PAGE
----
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City Point, Virginia-Supply Base Par Excellance

Once Grant moved his army across the James River 15-17 June 1864 he needed a headquarters and logistic base west of the James to supply it.  City Point, now Hopewell, proved to be a near perfect location.  A rail line linked City Point with the Union line around Petersburg eight miles distant.  This railroad was laid without a prepared roadbed.  Ties were laid directly on the ground.  The little railroad was so effective that when Lincoln came to visit he was given a ride on the line and asked gingerly “If this railroad had a lawyer?”, reflecting on his days in Illinois.  This was the first military railroad in history of war.

City Point had a commodious anchorage that handled the seemingly endless procession of ships, barges, transports, sailing vessels, and tugs loaded with every conceivable type of supply.  On one day over 225 vessels were anchored at the wharf or in the roadstead.  The network of levies and jetties linked closely with the railroad moved material very efficiently.  Grant, relying on his supply officer background, demanded meticulous accounting for everything.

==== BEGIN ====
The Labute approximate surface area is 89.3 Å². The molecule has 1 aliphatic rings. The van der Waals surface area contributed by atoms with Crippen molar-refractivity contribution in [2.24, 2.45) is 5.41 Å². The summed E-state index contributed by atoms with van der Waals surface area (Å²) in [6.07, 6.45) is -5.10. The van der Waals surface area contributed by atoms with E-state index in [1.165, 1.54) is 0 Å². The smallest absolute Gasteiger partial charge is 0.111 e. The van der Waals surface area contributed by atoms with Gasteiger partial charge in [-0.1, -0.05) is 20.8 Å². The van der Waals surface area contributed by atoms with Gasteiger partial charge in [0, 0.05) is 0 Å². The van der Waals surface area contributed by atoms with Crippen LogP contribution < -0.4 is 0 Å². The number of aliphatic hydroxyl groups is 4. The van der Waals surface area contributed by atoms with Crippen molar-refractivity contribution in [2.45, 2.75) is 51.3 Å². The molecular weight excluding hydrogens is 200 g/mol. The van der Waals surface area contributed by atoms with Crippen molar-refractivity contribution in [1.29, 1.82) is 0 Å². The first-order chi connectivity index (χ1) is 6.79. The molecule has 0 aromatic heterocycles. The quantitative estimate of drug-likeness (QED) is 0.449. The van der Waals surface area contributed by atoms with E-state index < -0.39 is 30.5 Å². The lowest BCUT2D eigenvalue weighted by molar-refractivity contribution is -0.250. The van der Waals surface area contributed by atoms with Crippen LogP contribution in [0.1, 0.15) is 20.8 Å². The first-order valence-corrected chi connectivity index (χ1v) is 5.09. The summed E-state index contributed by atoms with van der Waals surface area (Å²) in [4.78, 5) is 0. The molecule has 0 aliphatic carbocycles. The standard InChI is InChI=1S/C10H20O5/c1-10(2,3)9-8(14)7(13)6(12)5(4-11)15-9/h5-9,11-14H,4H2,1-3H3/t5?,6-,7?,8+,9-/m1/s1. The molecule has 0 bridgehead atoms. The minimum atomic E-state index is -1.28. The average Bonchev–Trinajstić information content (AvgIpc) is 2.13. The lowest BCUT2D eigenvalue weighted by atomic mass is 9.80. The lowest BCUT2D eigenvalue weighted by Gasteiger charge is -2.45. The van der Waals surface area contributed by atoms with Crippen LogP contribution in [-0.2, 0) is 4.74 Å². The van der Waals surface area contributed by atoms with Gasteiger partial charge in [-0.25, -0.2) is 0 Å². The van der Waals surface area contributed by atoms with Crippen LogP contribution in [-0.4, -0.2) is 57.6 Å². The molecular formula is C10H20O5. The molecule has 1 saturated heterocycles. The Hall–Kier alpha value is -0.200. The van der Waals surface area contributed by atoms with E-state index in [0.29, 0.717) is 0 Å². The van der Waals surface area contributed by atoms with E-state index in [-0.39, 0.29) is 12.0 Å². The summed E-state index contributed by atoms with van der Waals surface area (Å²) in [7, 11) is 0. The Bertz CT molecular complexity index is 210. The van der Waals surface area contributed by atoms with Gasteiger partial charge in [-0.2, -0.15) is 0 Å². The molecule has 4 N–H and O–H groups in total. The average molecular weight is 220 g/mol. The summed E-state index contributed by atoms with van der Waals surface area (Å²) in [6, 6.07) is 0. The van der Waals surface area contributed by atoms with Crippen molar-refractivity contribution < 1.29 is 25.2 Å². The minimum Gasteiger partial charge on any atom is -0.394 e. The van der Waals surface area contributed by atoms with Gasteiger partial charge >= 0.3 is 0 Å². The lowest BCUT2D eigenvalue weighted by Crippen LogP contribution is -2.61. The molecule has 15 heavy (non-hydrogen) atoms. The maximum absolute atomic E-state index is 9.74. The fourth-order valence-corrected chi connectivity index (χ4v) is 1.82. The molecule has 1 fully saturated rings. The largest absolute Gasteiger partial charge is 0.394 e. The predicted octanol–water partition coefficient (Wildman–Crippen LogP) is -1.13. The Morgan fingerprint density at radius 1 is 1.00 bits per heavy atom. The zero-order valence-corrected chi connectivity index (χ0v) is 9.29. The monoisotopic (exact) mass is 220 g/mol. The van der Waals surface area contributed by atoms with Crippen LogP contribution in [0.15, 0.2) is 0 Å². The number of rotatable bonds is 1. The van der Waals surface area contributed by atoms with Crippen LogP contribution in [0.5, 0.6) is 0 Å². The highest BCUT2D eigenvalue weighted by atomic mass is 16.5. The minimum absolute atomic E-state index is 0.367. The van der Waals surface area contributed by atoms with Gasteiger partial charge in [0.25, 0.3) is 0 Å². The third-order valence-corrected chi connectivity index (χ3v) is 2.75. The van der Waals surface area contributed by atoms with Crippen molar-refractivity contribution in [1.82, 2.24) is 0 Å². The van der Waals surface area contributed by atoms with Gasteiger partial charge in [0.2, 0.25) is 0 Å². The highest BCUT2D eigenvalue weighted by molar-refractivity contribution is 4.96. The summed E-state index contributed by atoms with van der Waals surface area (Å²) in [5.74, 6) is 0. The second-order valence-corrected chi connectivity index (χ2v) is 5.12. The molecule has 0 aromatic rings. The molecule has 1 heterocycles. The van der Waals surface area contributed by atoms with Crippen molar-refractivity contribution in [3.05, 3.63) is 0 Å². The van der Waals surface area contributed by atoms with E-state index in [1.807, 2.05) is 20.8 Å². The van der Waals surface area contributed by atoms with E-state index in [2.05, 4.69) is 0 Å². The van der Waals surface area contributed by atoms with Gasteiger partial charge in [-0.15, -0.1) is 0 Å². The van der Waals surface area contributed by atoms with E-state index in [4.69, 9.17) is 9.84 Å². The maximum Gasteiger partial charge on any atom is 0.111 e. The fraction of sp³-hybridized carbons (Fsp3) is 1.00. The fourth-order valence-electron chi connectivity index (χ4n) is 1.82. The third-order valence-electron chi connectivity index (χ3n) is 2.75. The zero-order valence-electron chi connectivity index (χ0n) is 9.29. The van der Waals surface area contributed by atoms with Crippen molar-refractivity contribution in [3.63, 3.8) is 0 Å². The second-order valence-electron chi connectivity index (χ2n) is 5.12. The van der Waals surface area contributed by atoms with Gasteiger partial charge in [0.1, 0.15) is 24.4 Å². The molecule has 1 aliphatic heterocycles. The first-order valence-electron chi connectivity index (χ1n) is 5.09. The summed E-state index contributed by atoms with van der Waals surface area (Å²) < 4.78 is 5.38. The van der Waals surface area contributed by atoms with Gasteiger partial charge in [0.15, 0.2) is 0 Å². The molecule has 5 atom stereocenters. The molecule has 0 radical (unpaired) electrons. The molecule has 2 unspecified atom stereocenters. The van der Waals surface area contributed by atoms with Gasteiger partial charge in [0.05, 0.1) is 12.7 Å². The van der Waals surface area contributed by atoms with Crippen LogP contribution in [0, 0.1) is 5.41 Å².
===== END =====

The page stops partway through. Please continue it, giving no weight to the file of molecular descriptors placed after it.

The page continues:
A network of five hospitals, occupying over 200 acres, could treat over 10,000 Union casualties.  Munitions, foodstuffs, and supplies were so plentiful that Quartemaster General Montgomery C. Meigs felt that the base could feed and supply over half a million fighting men if necessary.  Commissary General of Subsistance responsible for feeding the army was Michael R. Morgan.  He was the officer Grant turned to to find rations to feed Lee’s army at the Appomattox surrender.  Grant also had a herd of 5000 long horn steers for fresh meat.  This herd was the objective of Hampton’s Beefsteak Raid.

In one artillery park eight hundred cannon and limbers were aligned waiting for assignment to replace combat losses.

Barracks were constructed for soldiers and civilian contractors.  A blacksmith shop that could shoe fifty horses at a time was constantly busy with dray and cavalry mounts.  And a prison yard, called the Bull Pen, housed deserters and other malefactors complete with a gallows and palisade where spies were shot after a brief trial.  The yard provided uncovered area with no shelter for the prisoners.

There was a hotel run by a notorious Philadelphia tavern keeper, numerous suttler stores, caterers markets and even a couple saloons.  Bakeries turned out thousands of fresh loaves of bread to be shipped daily to the front line.

General Grant used the plantation house, Appomattox Manor, of the Eppes family as the headquarters office of his logistician Quartermaster General Rufus Ingalls.  Ingalls had been Grant’s roommate at West Point. 

Telegraph communications connected CGAUS with all the armies in the field. 

Most of this information is from Edward Boyken’s 1960 book entitled BeefSteak Raid.  Please read and enjoy this fine and entertaining book! 

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